California’s’s striking students resonate at U

by Kelly Hildebrandt

Teaching assistants on eight University of California campuses walked out Tuesday in order to gain union recognition by the administration. Graduate assistants at two other campuses in the system didn’t participate in the strike.
The teaching assistants have been threatening for months to strike if administrators didn’t recognize their union. They are fighting with administrators for collective bargaining, which could lead to better benefits and grievance procedures.
Members of Graduate Students Organizing Congress at the University of Minnesota are currently holding a signature drive to obtain a union vote for graduate assistants. In order to obtain one, they need signatures from 35 percent of eligible graduate assistants, graduate teaching assistants or graduate research assistants.
GradSOC members say already more than 35 percent of graduate assistants have signed union cards. They will vote today on whether to submit the signatures to the state Bureau of Mediation Services, which will check the signatures to ensure their validity.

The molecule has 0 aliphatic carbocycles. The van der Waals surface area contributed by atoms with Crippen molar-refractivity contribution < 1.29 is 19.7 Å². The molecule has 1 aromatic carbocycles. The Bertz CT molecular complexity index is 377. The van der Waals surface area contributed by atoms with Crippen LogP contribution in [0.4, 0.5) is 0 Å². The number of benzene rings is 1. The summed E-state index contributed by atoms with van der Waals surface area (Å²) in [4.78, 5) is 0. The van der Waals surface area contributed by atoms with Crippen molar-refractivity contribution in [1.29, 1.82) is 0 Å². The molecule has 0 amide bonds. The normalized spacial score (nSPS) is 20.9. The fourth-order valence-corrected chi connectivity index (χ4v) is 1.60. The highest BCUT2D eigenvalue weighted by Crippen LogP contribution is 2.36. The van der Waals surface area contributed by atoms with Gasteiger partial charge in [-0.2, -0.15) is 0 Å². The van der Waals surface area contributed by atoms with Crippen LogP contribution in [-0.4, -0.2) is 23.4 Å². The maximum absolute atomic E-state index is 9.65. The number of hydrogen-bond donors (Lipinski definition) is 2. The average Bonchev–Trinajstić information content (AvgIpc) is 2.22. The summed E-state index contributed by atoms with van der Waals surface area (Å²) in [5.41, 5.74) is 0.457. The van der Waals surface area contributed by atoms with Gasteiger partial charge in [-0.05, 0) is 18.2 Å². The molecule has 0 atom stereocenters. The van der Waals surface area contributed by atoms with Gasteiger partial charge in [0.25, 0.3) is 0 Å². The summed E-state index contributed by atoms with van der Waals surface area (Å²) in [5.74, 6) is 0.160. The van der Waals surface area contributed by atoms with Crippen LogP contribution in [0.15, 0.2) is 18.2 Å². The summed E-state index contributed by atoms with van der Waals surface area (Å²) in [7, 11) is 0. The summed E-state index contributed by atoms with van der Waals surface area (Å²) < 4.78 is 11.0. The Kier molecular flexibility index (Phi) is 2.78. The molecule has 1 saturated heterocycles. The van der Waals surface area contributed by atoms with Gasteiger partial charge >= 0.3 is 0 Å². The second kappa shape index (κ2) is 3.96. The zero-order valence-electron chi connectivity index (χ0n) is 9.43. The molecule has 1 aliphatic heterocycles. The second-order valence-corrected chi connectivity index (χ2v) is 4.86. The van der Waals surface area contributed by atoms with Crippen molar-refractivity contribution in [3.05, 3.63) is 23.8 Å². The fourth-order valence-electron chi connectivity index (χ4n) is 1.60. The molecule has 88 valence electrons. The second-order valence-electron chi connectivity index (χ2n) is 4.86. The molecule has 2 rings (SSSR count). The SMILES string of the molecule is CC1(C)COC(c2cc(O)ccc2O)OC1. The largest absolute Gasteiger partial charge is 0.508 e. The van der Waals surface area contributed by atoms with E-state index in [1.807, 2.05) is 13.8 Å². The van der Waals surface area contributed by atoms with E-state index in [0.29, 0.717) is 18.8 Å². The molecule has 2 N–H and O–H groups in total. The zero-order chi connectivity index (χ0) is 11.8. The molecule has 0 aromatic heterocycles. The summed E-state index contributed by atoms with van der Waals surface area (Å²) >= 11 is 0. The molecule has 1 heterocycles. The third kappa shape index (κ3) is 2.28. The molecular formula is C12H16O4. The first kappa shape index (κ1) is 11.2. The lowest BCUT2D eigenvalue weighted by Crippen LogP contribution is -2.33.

Britt Abel, a member of GradSOC’s steering committee, said she supports the graduate students at the University of California. She said the situation at the University is different from California’s, so the chances of a graduate assistant strike at the University are very low.
The United Automobile Workers represents the eight TA unions in the University of California system. They will pay the striking teaching assistants $150 a week in strike benefits.
Although the UAW expects the strike to have an impact on teaching, administrators said they would handle the strike by either hiring replacement workers or extending the time allotted to grade final exams.
California officials argue that teaching assistants are primarily students and therefore aren’t eligible for collective bargaining.
In 1992, a state appellate court found that teaching assistants weren’t recognized as employees in the Higher Education Employer-Employee Relations Act. The statute says students are considered employees only if the work they do is unrelated to their education objectives.
If the eight campuses gain recognition, bargaining units for teaching assistants at universities around the country would increase from 18 to 26.